Making its debut under the guidance of its new President / CEO, the brand from Les Ponts-de-Martel placed all its efforts on the movement itself. Basically abandoning the patented complication of Georges Dubey, Cinette Robert presented a traditional complication which was mounted on a Valjoux movement. Worth pointing out is the fact that the movement used by Eberhard was produced using the very same base.

Despite this, Dubey & Schaldenbrand were able to win “The “Battle for Seconds!”. Dubey & Schaldenbrand had yet to develop their very own model with a distinct watch case, dial and hands. As such, their Split-Second Fly- Back Chronograph was awarded 4 stars exactly the same rating as that given to Eberhard’s Tazio Nuvolari Split-Second Chronograph.

Cinette Robert quickly began work on developing her very own collection. And this she did with the success and typical feminine charm of which we have all come to expect and enjoy in Dubey & Schaldenbrand timepieces. Also worth mentioning is that Dubey & Schaldenbrand’s Split-Second Fly-Back Chronograph with its hand-engraved movement retailed for DM 4’950 compared with DM 10’900 for Eberhard’s Tazio Nuvolari.

From the beginning, Cinette Robert has never confused luxury with “glitzy” factories and “glamorous” advertisements which significantly add to the overall retail price of a product. It was her goal and desire to produce timepieces of an exceptional quality at an exceptional price. Timepieces which were destined for the top watch enthusiasts and specialists.

1996: Split-second chronograph Jubilee

1996 was the first full year that Cinette Robert had control of the house of Dubey & Schaldenbrand. It was also the year that the company celebrated its 50th Jubilee anniversary. Without forgetting the many watch collectors and enthusiasts – of which she was most certainly one – Cinette Robert rummaged through her stock of original watch movements and components and produced a limited series of 150 pieces of the now-famous “Index-Mobile” Jubilee.

For this, she used a Landeron movement which was more or less the same age as the company. Simply re-casing, engraving and regulating the original Landeron movement was too easy and would have certainly been an underestimation of the talent of Cinette Robert. With much difficulty, she succeeded in modifying the base movement to include a very useful date, day and month indicator –functions which were very much in demand at that time.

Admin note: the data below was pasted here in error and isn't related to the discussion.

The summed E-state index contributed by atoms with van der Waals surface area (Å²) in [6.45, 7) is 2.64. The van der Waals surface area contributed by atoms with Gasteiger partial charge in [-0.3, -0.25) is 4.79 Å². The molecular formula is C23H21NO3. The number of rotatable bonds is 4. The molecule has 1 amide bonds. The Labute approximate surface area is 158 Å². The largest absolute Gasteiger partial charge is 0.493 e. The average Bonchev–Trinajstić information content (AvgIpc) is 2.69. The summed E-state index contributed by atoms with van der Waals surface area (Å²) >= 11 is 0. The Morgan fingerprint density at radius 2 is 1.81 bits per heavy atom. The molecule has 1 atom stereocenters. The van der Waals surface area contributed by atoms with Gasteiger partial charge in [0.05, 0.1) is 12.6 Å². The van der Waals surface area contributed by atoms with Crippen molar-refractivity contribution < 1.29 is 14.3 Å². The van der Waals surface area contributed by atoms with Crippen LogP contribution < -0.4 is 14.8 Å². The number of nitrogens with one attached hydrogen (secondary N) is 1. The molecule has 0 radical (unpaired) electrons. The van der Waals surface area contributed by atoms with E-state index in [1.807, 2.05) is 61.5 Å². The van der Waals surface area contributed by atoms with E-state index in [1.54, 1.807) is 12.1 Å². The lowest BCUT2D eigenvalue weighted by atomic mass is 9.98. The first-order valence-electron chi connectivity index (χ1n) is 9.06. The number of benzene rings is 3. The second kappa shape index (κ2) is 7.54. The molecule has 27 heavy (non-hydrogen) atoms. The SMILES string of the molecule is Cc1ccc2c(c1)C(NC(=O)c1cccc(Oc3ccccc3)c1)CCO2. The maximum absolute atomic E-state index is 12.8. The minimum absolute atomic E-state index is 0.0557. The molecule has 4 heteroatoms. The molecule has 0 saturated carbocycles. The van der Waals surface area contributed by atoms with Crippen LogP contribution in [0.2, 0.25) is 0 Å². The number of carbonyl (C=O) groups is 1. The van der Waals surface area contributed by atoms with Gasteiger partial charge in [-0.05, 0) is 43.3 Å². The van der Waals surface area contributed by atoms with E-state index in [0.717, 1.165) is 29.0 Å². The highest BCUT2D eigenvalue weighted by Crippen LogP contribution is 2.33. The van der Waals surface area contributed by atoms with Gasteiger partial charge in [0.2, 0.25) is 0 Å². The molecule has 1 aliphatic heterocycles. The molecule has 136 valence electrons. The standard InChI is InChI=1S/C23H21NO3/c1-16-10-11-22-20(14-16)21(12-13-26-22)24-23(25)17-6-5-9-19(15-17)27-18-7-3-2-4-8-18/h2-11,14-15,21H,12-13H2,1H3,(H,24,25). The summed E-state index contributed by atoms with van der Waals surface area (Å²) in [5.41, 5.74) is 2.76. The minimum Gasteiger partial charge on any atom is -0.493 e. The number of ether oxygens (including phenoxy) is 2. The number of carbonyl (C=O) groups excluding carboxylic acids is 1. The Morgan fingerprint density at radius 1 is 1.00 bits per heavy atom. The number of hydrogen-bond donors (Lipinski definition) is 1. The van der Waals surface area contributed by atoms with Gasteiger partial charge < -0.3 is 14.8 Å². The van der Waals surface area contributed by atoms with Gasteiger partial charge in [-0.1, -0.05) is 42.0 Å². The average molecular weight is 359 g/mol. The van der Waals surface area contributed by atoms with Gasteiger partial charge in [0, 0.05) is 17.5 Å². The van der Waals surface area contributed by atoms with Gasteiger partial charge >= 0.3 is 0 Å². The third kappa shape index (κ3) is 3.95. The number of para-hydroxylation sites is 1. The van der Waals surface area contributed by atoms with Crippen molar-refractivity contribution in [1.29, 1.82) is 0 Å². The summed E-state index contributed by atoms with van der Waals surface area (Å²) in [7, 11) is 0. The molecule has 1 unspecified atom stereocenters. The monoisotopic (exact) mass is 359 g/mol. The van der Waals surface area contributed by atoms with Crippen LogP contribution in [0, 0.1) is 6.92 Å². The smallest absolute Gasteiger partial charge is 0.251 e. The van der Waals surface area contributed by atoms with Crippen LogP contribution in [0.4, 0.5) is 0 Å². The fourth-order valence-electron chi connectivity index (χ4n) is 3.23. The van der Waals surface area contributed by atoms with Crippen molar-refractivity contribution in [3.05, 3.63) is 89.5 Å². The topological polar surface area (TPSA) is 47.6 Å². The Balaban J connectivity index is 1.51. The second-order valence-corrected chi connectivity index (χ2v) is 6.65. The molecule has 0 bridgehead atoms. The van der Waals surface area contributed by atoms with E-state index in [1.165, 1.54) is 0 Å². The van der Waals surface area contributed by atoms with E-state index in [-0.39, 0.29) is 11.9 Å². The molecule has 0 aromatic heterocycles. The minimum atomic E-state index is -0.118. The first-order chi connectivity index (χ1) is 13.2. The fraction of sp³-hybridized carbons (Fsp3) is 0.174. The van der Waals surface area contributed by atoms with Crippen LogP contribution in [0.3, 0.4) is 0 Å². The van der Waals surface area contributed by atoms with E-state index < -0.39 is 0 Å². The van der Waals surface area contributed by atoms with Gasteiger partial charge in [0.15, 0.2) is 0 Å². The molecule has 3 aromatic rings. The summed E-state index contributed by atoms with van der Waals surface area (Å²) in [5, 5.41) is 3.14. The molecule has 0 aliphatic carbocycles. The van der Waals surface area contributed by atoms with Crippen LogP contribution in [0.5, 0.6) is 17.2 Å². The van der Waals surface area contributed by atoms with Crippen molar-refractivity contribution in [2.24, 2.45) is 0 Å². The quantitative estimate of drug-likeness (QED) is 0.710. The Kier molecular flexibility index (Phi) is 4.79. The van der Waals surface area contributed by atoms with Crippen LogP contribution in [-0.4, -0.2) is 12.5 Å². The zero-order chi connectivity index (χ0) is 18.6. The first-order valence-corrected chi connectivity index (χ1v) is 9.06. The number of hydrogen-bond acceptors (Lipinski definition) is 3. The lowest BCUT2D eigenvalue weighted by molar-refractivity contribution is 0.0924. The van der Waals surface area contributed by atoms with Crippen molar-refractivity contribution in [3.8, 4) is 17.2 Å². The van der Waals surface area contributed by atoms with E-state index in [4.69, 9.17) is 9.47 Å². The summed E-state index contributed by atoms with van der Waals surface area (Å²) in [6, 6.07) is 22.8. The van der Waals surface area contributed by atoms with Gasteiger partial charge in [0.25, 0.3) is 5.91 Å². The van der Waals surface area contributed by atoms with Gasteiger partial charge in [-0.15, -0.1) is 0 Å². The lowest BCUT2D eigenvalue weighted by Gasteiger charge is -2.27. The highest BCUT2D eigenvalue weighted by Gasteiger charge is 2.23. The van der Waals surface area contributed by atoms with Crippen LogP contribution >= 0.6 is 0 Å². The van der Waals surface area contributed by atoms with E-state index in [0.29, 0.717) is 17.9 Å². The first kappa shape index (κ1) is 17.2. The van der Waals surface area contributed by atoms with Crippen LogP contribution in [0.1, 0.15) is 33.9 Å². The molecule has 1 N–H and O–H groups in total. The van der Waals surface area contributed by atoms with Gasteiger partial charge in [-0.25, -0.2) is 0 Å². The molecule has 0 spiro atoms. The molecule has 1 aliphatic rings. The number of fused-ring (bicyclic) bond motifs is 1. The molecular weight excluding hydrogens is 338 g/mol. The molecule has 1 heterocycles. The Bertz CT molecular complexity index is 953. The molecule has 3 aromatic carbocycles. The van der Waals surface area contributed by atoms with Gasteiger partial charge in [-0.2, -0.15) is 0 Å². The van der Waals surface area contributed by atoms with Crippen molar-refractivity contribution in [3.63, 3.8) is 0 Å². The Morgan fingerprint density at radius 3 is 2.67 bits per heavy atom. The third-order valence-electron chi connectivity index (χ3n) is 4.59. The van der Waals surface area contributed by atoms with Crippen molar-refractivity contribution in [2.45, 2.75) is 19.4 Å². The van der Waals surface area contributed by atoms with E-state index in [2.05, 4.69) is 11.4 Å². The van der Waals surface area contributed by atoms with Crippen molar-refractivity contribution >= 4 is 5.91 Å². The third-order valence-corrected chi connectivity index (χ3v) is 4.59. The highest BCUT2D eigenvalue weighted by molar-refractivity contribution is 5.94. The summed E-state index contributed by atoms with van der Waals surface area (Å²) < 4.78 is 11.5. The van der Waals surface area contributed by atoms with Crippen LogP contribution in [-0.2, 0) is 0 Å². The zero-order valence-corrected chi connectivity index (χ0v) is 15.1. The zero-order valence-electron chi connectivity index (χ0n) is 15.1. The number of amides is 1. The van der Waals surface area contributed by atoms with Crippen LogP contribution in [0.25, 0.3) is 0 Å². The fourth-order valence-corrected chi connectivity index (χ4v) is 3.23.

These functions were regulated not by the regular correction “pushers”, but by a very clever correction mechanism controlled by the rotating bezel itself. Enhancing the celebration, Mr. Georges Dubey – 85 years of age – visited Dubey & Schaldenbrand’s stand at the 1997 Basel Fair.

2005: Honoring the traditional Split-Second Chronograph – with the renowned “Spiral” model

Dubey & Schaldenbrand’s Split-Second “Spiral” Chronograph is distinguished by its’ famous ISOVAL blue spiral, a delightful feature which certainly gives this timepiece its’ distinct look.

Revolutionary in 1946, it continues to simulate and honor the amazing invention of Georges Dubey, the invention which led to the establishment of the company itself. Without doubt, this particular model is an important corner stone representing the overall image and tradition of the Dubey & Schaldenbrand brand. The actual 1946 Index-Mobile movement was replaced by a modified movement using the Valjoux movement as its’ base – a movement which was first tested in 1995.

This prestigious timepiece with its’ unique style incorporates the full “savoir-faire” and expertise of the brand. Every detail of the engraved movement; of the case; of the dial; of the hands; of the bracelet as well as all the fine finishing work, received the greatest of care.

Technical  details

Chronograph 4 counters with split second chronograph
Self-winding mechanical movement from Dubey & Schaldenbrand
Chronometer quality escapement, stop second
Finish Hand engraved decorated movement gold finish, rotor
Skeletonised, blued-steel screws
Frequency: 28’800 vibrations per hour
Jewels: 30 / Incabloc
Power reserve: 48 hours

Hours, minutes, subsidiary seconds, date
Split-seconds chronograph

Hands: “Losanges diamantés” with Super-Luminova. Chronograph hand with vintage spiral (Exclusivity DS)

Polished 316L surgical stainless steel, mobile lugs, blue set crown
Dimensions 40 x 46.5 mm, Height: 14.7 mm
Watch crystal: Anti-reflective sapphire crystal domed on top, flat on the bottom
Water resistance: To 30 meters

Louisiana alligator (24 mm special cut)
Dimensions: 20 mm stainless steel bracelet
Buckle: 16 mm tang or deployant